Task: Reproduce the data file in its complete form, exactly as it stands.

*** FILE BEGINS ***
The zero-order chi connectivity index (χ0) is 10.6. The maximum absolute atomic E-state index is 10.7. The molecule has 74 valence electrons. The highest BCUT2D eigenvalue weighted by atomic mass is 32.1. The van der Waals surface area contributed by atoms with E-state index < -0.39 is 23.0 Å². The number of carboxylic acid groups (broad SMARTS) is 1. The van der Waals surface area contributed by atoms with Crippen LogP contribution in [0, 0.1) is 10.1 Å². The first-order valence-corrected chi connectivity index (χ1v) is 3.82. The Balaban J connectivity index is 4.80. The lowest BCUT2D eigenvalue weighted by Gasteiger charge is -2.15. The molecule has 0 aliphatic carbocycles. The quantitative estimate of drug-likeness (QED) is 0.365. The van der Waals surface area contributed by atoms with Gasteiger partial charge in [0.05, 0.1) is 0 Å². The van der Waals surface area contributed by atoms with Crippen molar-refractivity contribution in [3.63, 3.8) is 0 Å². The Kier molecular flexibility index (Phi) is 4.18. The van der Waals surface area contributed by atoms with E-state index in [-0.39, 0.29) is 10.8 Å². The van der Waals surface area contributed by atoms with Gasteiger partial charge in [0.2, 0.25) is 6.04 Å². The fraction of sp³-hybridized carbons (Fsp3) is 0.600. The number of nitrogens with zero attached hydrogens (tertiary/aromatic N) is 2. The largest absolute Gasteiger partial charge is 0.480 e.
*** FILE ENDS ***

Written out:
The zero-order chi connectivity index (χ0) is 10.6. The maximum absolute atomic E-state index is 10.7. The molecule has 74 valence electrons. The highest BCUT2D eigenvalue weighted by atomic mass is 32.1. The van der Waals surface area contributed by atoms with E-state index < -0.39 is 23.0 Å². The number of carboxylic acid groups (broad SMARTS) is 1. The van der Waals surface area contributed by atoms with Crippen LogP contribution in [0, 0.1) is 10.1 Å². The first-order valence-corrected chi connectivity index (χ1v) is 3.82. The Balaban J connectivity index is 4.80. The lowest BCUT2D eigenvalue weighted by Gasteiger charge is -2.15. The molecule has 0 aliphatic carbocycles. The quantitative estimate of drug-likeness (QED) is 0.365. The van der Waals surface area contributed by atoms with Gasteiger partial charge in [0.05, 0.1) is 0 Å². The van der Waals surface area contributed by atoms with Crippen molar-refractivity contribution in [3.63, 3.8) is 0 Å². The Kier molecular flexibility index (Phi) is 4.18. The van der Waals surface area contributed by atoms with E-state index in [-0.39, 0.29) is 10.8 Å². The van der Waals surface area contributed by atoms with Gasteiger partial charge in [0.2, 0.25) is 6.04 Å². The fraction of sp³-hybridized carbons (Fsp3) is 0.600. The number of nitrogens with zero attached hydrogens (tertiary/aromatic N) is 2. The largest absolute Gasteiger partial charge is 0.480 e.